In this episode, we focus more on Dean, on how he deal with his Cain Mark and the fear of wielding the blade. Sam on the other hand, take on an case on his own. Surprisingly, it concern with the Man of Letters and Abaddon herself. full review credit by Betterwithpopcorn.com.
This week Misha Collins made his directing debut, and colour me impressed. He and writer Adam Glass delivered a fantastic episode that not only filled in more of the really underdeveloped Men of Letters history, but also renewed flagging interest in Abaddon, reestablishing her as the season’s big bad. All in all, an interesting, tightly constructed and visually on point episode.
Something that I really feel happened this week was Sam thawing out and trying to end the cold war between him and Dean. He is dropping the “strictly professional” behavior and showing concern for him and his health, and wanting them to stick together. Just a few weeks ago, Dean would’ve been thankful for this, but now it seems he’s got way too much else on his plate to even notice.
That’s because he was far too busy trying to ignore the withdrawal symptoms from his contact with the First Blade last week. He is worn out, distracted and unable to think about much else than finding Abaddon and getting this whole saga behind him. I think that he refused that hunt because he knew that he’d be more of a liability than proper back up, and relying on him could’ve gotten Sam killed.
Instead he hits a bar, intending to distract himself with old vices (his drinking problem is back in a big way). Instead of the stress free evening of free peanuts, whiskey and pool that he was looking for though, he ends up having to deal with Crowley and his usual charm. Crowley isn’t there just to be annoying though, as usual he has an agenda. He sets up a test to see if Dean will save him by having a demon pose as a hunter. Dean runs interference to send the guy packing, which Crowley sees as a positive sign that he can proceed with whatever nefarious plan he has cooking.
Meanwhile in the land of Sam, he takes a case in which regular small town people suddenly turn into violent impulsive psychopaths. After a while, their particular breed of evil reminds him of is time spent without a soul. Turns out that there is a plot in town that has been happening since the 50s – Abaddon’s minions have been harvesting people’s souls. Not only that, but we find out that this is where Henry Winchester, Josie and Abaddon first crossed paths.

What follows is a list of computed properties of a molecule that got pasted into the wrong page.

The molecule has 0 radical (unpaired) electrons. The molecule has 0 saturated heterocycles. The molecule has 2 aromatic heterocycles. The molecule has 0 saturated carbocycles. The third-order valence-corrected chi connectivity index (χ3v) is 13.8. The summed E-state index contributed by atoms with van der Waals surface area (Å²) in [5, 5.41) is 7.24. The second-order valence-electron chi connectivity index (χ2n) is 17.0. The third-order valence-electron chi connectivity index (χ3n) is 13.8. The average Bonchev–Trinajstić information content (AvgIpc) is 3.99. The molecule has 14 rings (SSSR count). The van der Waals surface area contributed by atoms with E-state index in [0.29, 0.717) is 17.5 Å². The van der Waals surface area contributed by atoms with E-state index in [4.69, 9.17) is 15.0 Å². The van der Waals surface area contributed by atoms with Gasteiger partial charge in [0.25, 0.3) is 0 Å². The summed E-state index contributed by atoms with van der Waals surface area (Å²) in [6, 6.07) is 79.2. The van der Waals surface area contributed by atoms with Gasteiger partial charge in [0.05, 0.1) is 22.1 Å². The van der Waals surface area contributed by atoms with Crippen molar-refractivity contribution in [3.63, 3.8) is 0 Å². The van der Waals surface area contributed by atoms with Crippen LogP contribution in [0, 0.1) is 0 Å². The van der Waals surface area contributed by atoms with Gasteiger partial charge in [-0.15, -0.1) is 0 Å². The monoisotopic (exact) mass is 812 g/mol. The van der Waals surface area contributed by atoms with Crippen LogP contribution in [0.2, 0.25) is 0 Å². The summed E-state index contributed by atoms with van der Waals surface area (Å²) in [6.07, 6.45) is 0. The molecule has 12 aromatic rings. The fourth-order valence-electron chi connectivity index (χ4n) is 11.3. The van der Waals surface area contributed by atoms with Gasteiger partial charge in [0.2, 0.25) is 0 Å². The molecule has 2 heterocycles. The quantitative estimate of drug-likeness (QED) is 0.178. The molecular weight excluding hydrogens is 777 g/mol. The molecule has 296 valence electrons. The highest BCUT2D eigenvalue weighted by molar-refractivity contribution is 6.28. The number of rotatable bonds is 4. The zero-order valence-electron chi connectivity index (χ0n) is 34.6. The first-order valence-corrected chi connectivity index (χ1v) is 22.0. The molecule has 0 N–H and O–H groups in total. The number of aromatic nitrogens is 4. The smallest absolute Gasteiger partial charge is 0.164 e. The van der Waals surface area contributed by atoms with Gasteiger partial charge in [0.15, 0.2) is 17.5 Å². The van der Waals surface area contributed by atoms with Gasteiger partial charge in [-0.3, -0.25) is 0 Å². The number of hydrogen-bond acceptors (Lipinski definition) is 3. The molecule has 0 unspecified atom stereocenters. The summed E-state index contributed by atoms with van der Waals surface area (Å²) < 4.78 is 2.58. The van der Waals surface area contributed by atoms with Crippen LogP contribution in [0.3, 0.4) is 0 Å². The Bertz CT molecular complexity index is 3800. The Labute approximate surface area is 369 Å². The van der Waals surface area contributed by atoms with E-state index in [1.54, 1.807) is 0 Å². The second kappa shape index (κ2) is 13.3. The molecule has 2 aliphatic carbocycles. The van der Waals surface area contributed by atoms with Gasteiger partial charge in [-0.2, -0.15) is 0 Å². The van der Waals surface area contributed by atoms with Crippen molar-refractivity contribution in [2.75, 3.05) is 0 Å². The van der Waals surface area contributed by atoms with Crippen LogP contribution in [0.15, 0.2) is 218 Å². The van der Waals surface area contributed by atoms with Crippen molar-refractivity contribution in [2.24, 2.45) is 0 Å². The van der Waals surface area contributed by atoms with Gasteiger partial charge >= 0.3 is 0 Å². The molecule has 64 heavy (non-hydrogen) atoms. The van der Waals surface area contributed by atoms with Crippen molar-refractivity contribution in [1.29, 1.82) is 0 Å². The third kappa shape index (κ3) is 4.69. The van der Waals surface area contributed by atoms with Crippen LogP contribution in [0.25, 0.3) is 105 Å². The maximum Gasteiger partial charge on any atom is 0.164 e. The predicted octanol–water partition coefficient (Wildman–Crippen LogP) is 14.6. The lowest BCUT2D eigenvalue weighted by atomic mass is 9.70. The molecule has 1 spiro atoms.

After learning about all of these past events from an ex-nun who witnessed them first hand, Sam visits the now abandoned convent to put an end to the soul harvesting scheme. He finds out that this is but the tip of the iceburg, as Abaddon has many of these operations running all over the world, and she intends to use these souls to create a demon army.
Some Random Thoughts:
- Thank god that someone on this show finally had some sense to record the exorcism on their phone! I’ve been saying for ages that there needs to be an app for that
- Loving Josie’s character. So sad that she’s long dead now, she was someone I could definitely relate to
- I’m glad that they’ve really truly returned to the season’s main story line. I had started to forget why we’re suppose to care about Abaddon taking over in the first place, and this episode really reminded me of her cruelty.
- It’s weird that Soulless Sam just started hooking up with more women and being slightly more ruthless while these people went completely nuts with only the slightest provocation. I think it speaks to his strength of character, and how even without an emotional component keeping him right, Sam is a character with a strong logical and ethical side.
- The shots were beautiful this week. I’m really impressed with Misha’s first time direction
- This episode was in perfect balance and felt really cohesive, which is a rarity in this season, with episodes like last week’s feeling a bit like a crazy hodge podge of a bunch of different things
- I’m really curious to see what else Crowley has in store for Dean
- I’m sad that Jake wasn’t a real hunter. He reminded me of a young Dean, and he could’ve been interesting to have around.
- Misha Collins’ live tweeting comments during the episode were pure gold. Go on and read through them if you need to have a giggle.
Thanks for stopping by and have a good day.:)